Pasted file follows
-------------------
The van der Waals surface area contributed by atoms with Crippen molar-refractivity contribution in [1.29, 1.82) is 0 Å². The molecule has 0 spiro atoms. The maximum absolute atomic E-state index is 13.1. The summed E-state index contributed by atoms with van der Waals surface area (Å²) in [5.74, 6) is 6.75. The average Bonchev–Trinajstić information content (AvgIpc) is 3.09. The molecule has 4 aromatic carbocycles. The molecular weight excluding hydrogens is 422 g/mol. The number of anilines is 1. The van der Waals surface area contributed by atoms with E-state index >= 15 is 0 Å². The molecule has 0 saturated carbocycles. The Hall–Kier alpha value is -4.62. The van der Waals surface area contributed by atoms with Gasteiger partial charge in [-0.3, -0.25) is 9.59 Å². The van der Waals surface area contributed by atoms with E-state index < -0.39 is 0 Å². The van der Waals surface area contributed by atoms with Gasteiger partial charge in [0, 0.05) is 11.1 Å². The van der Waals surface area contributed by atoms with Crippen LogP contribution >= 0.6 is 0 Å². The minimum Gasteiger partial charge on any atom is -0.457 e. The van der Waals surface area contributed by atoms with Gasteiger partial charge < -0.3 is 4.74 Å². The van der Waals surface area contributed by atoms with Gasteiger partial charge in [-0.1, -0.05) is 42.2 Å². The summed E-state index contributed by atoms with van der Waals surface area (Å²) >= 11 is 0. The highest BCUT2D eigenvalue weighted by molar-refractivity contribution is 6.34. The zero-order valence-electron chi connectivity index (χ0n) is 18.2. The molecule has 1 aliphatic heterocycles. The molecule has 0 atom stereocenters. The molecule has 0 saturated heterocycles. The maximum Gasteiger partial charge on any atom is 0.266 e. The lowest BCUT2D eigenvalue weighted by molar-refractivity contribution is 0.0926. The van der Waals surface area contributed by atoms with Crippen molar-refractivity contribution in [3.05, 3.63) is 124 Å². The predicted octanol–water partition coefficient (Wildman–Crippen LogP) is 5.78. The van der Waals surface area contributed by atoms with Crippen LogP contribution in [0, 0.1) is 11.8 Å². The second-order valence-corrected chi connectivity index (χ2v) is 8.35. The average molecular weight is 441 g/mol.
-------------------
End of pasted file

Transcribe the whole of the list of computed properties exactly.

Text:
The van der Waals surface area contributed by atoms with Crippen molar-refractivity contribution in [1.29, 1.82) is 0 Å². The molecule has 0 spiro atoms. The maximum absolute atomic E-state index is 13.1. The summed E-state index contributed by atoms with van der Waals surface area (Å²) in [5.74, 6) is 6.75. The average Bonchev–Trinajstić information content (AvgIpc) is 3.09. The molecule has 4 aromatic carbocycles. The molecular weight excluding hydrogens is 422 g/mol. The number of anilines is 1. The van der Waals surface area contributed by atoms with E-state index >= 15 is 0 Å². The molecule has 0 saturated carbocycles. The Hall–Kier alpha value is -4.62. The van der Waals surface area contributed by atoms with Gasteiger partial charge in [-0.3, -0.25) is 9.59 Å². The van der Waals surface area contributed by atoms with E-state index < -0.39 is 0 Å². The van der Waals surface area contributed by atoms with Gasteiger partial charge in [0, 0.05) is 11.1 Å². The van der Waals surface area contributed by atoms with Crippen LogP contribution >= 0.6 is 0 Å². The minimum Gasteiger partial charge on any atom is -0.457 e. The van der Waals surface area contributed by atoms with Gasteiger partial charge < -0.3 is 4.74 Å². The van der Waals surface area contributed by atoms with Gasteiger partial charge in [-0.1, -0.05) is 42.2 Å². The summed E-state index contributed by atoms with van der Waals surface area (Å²) >= 11 is 0. The highest BCUT2D eigenvalue weighted by molar-refractivity contribution is 6.34. The zero-order valence-electron chi connectivity index (χ0n) is 18.2. The molecule has 1 aliphatic heterocycles. The molecule has 0 atom stereocenters. The molecule has 0 saturated heterocycles. The maximum Gasteiger partial charge on any atom is 0.266 e. The lowest BCUT2D eigenvalue weighted by molar-refractivity contribution is 0.0926. The van der Waals surface area contributed by atoms with Crippen molar-refractivity contribution in [3.05, 3.63) is 124 Å². The predicted octanol–water partition coefficient (Wildman–Crippen LogP) is 5.78. The van der Waals surface area contributed by atoms with Crippen LogP contribution in [0, 0.1) is 11.8 Å². The second-order valence-corrected chi connectivity index (χ2v) is 8.35. The average molecular weight is 441 g/mol.